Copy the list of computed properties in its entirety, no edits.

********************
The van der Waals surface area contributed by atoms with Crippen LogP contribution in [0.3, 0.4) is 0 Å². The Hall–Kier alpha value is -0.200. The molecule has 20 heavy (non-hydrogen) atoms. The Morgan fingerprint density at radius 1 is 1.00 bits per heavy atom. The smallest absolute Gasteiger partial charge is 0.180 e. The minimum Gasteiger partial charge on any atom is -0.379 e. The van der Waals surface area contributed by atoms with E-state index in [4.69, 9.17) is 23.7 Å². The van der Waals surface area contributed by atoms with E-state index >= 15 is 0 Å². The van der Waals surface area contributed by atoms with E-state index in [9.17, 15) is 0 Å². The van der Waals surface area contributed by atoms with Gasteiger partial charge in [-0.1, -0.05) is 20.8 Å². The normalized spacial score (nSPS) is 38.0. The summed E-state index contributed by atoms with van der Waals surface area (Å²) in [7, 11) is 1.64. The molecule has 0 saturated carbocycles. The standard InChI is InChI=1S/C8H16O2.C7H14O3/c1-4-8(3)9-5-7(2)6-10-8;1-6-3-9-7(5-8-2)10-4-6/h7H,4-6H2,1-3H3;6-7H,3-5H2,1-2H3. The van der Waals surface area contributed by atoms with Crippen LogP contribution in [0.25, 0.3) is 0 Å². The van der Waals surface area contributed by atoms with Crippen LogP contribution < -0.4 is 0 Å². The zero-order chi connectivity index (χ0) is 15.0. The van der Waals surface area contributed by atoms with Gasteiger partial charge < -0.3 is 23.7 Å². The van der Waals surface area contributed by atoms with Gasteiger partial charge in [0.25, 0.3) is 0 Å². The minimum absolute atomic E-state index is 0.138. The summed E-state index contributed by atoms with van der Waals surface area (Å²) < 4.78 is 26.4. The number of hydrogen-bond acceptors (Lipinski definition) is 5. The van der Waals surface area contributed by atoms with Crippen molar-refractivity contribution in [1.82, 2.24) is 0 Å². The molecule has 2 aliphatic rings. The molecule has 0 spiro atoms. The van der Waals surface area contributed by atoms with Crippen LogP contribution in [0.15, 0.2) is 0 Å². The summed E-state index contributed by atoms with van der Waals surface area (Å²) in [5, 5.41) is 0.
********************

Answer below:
The van der Waals surface area contributed by atoms with Crippen LogP contribution in [0.3, 0.4) is 0 Å². The Hall–Kier alpha value is -0.200. The molecule has 20 heavy (non-hydrogen) atoms. The Morgan fingerprint density at radius 1 is 1.00 bits per heavy atom. The smallest absolute Gasteiger partial charge is 0.180 e. The minimum Gasteiger partial charge on any atom is -0.379 e. The van der Waals surface area contributed by atoms with E-state index in [4.69, 9.17) is 23.7 Å². The van der Waals surface area contributed by atoms with E-state index >= 15 is 0 Å². The van der Waals surface area contributed by atoms with E-state index in [9.17, 15) is 0 Å². The van der Waals surface area contributed by atoms with Gasteiger partial charge in [-0.1, -0.05) is 20.8 Å². The normalized spacial score (nSPS) is 38.0. The summed E-state index contributed by atoms with van der Waals surface area (Å²) in [7, 11) is 1.64. The molecule has 0 saturated carbocycles. The standard InChI is InChI=1S/C8H16O2.C7H14O3/c1-4-8(3)9-5-7(2)6-10-8;1-6-3-9-7(5-8-2)10-4-6/h7H,4-6H2,1-3H3;6-7H,3-5H2,1-2H3. The van der Waals surface area contributed by atoms with Crippen LogP contribution in [0.25, 0.3) is 0 Å². The van der Waals surface area contributed by atoms with Crippen LogP contribution < -0.4 is 0 Å². The zero-order chi connectivity index (χ0) is 15.0. The van der Waals surface area contributed by atoms with Gasteiger partial charge < -0.3 is 23.7 Å². The van der Waals surface area contributed by atoms with Gasteiger partial charge in [0.25, 0.3) is 0 Å². The minimum absolute atomic E-state index is 0.138. The summed E-state index contributed by atoms with van der Waals surface area (Å²) < 4.78 is 26.4. The number of hydrogen-bond acceptors (Lipinski definition) is 5. The van der Waals surface area contributed by atoms with Crippen molar-refractivity contribution in [1.82, 2.24) is 0 Å². The molecule has 2 aliphatic rings. The molecule has 0 spiro atoms. The van der Waals surface area contributed by atoms with Crippen LogP contribution in [0.15, 0.2) is 0 Å². The summed E-state index contributed by atoms with van der Waals surface area (Å²) in [5, 5.41) is 0.